This is especially true when you begin to look at prices. Both Sony and Microsoft are to be lauded for keeping their new reasonably priced - PS4 Pro is £349, taking the RRP of the original PS4 model, while Xbox One S starts at £249 for the 500GB model - but a standalone 4K Blu-ray player will fetch you around £349 on its own. Perhaps Sony was keen not to cannibalise its own standalone 4K player market - it hasn't released one yet - but looking at price alone, it's automatically made Xbox One S the best option for 4K video in all forms.
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Things get a little hazier when we start looking at the future. As game developers start embracing 4K for gaming, PS4 Pro has a clear edge. Multiplatform games will look better on Sony's platform, as Microsoft's can only upscale 1080p content. How much HDR improves either will likely depend on both the material and the display, but if the source is higher quality to begin with, Sony again has the lead.
There's also the matter of VR. Frankly, Sony underwhelmed with how little was made of PlayStation VR yesterday, certainly far less than we expected. Still, Sony promises PS4 Pro will offer a better visual experience in virtual reality, which is more than Microsoft can say.
The Xbox maker doesn't have any concrete plans in place, beyond a vaguely acknowledged partnership with Oculus for some nebulous future point. VR may not be a dominant force in gaming yet, but it is one that's growing in prominence. Just as Sony has handed the blue ribbon for UHD content to its rival, so has Microsoft handed one right back for virtual reality.
Currently then, the mid-gen consoles for both factions seem to have each missed a trick or two. This should actually make it easier for consumers to decide which to go for though; if you want good looking games and the best all-round ultra-high definition media content possible, go for Xbox One S. If you want actual 4K gaming, and see yourself abandoning physical media, PS4 Pro is probably for you.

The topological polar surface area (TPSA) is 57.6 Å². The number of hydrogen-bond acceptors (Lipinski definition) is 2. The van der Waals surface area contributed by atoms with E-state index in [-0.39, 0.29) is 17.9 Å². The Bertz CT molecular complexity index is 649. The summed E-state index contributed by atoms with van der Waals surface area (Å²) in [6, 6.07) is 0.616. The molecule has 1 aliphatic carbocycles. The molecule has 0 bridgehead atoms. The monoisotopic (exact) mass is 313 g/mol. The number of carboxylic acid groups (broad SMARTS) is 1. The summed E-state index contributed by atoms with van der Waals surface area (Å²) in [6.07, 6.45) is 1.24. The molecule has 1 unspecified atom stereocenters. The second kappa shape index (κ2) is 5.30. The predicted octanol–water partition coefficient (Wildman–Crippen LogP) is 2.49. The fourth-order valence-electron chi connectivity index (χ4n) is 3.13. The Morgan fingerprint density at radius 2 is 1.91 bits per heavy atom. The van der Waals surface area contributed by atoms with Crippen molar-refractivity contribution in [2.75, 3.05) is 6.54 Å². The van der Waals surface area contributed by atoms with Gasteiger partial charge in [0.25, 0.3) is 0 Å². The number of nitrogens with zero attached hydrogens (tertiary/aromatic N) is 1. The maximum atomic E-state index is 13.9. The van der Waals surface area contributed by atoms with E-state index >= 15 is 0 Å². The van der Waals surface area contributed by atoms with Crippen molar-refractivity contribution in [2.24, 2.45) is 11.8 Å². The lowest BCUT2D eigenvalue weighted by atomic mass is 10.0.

The game's not over
That's not the end of the story though. When the Xbox One S was revealed at E3 2016, it seemed at the time like a stop-gap measure, or at least an attempt to one-up Sony with a new machine released solely to get an upgrade out first. In hindsight, it could prove to be a rather canny move.
While both manufacturers had been rumoured to be producing up-specced devices, Microsoft surprised with both the S and the still-forthcoming Project Scorpio. This third iteration of the Xbox One is intended to be the most powerful console ever, rumoured to house an 8-core CPU, 6 Teraflop GPU power, native 4K gaming, VR support (this is that nebulous future point we mentioned), and all the enhancements already offered by Xbox One S.
With no further PS4 upgrades known or rumoured, the PS4 Pro may have inadvertently allowed Microsoft to leapfrog Sony. Given Project Scorpio still lacks a firm release date or exact specs, Microsoft now has a window to potentially improve it even further.
Sony has enjoyed being able to claim it has the most powerful console this generation, something which is more debatable than ever in the light of both manufacturers' hardware refreshes. The looming Scorpio could end the argument once and for all, in Microsoft's favour. For now though, it's something of a stalemate - until the seemingly inevitable PlayStation 5 is announced, at any rate.